I was in high school when the Plasmatics released Maggots: the Record. In many ways, it was light years ahead of its time, a sci-fi rock opera gone bad about a crop of monster maggots. All the contemporary issues are there, global warming, genetically engineered organisms, an overabundance of trash and refuse, the imminent demise of mankind.
The Plasmatics, of course, were less well known for their social consciences than they were for Wendy O. Williams getting nasty on stage. The crew I hung out with my senior year had a constant hard on for Williams and the black duct tape that she took to using to cover up her nipples to avoid more arrests for indecency while performing. The most common time to hear the Plasmatics was in basement make out sessions when punk rockers took their girlfriends down into a parent free zone, cranking up the Plasmatics and making out like crazed weasels.
I don't know why but I've been thinking about the Plasmatics lately. The demo version of their Coup d'etat album is probably one of the most important records in the later years of punk. The other day, I queued it up on YouTube while getting my wife out of bed and ready for the day.
``Did she just say `put your cock in me'?''
<lm's wife Googles for the lyrics>
``It doesn't say `cock' here.''
`Well, the demo version is playing. The record label may have tamed down the release version.'
<lm's wife turns off the Plasmatics>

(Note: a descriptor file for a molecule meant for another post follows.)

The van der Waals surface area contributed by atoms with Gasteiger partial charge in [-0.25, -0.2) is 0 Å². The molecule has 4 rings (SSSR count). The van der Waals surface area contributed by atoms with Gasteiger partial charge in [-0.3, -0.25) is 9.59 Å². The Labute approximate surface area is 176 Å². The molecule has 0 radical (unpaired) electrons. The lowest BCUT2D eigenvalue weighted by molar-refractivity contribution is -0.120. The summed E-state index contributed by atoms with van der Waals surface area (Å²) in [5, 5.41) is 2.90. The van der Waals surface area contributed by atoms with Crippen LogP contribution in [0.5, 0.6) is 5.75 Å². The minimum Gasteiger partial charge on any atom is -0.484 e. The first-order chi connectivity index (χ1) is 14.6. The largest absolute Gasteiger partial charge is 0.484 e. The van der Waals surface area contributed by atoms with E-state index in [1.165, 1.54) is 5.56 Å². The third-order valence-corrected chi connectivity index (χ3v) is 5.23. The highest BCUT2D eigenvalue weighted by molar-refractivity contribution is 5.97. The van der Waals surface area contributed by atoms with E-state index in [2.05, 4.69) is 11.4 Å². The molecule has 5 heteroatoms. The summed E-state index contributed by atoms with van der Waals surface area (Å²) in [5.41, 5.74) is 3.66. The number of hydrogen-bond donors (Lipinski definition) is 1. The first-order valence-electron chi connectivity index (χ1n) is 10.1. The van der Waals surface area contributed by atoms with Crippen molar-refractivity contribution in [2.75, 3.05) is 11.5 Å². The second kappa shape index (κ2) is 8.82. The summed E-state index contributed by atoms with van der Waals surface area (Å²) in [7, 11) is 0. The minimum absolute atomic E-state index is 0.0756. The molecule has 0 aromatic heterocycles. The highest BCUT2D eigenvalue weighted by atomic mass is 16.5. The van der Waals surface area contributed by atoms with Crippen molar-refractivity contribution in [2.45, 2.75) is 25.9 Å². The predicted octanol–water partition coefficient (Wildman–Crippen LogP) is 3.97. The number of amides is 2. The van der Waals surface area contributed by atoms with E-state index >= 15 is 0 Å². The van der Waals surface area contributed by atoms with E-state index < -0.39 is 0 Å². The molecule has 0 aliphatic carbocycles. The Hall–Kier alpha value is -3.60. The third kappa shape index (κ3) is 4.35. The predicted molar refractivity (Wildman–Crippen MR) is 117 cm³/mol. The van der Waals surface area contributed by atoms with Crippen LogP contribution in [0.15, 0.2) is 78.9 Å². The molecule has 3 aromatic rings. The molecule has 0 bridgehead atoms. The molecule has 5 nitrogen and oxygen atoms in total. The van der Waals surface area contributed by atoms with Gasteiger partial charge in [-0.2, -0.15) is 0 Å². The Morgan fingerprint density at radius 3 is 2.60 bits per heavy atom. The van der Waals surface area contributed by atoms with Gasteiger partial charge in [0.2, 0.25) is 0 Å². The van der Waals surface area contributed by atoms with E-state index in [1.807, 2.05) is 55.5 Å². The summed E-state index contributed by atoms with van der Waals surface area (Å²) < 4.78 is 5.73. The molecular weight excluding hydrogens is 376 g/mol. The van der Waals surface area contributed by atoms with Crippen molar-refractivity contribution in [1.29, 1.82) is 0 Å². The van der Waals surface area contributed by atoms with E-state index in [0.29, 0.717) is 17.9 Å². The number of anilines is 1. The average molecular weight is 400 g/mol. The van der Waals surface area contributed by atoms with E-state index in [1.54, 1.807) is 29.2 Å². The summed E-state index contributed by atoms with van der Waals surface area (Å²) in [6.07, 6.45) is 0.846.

My wife was not impressed.
I think Louis CK's ``sitcom'' Louie is the most brilliant thing that has been on television in ages. Not all of the episodes are funny. Some are painful to watch. This season opened up with Louie being told off by a fat woman. The reasons for being told off ring true for probably just about every male in America. In so many ways, watching the show is like looking into a mirror that reveals the national psyche.
This season, they had a rather exceptional episode that begins with Louie going to a festival with a friend and accidentally observing his twelve year old daughter smoking pot with some friends. This triggers a series of flashbacks as Louie thinks back to his childhood and experiences with dope as an adolescent.
The episode is rather brilliant on a number of levels. Many people complained that it was too much like an After School Special from the 80s dealing with the danger of drugs. But the young Louie got away with everything. He sees no lasting consequences from his partying. The episode is not a morality tale for children. Rather, it's a morality tale for adults. How do you approach your children as a loving parent when they massively fuck up?
If you're not watching Louie, you should be.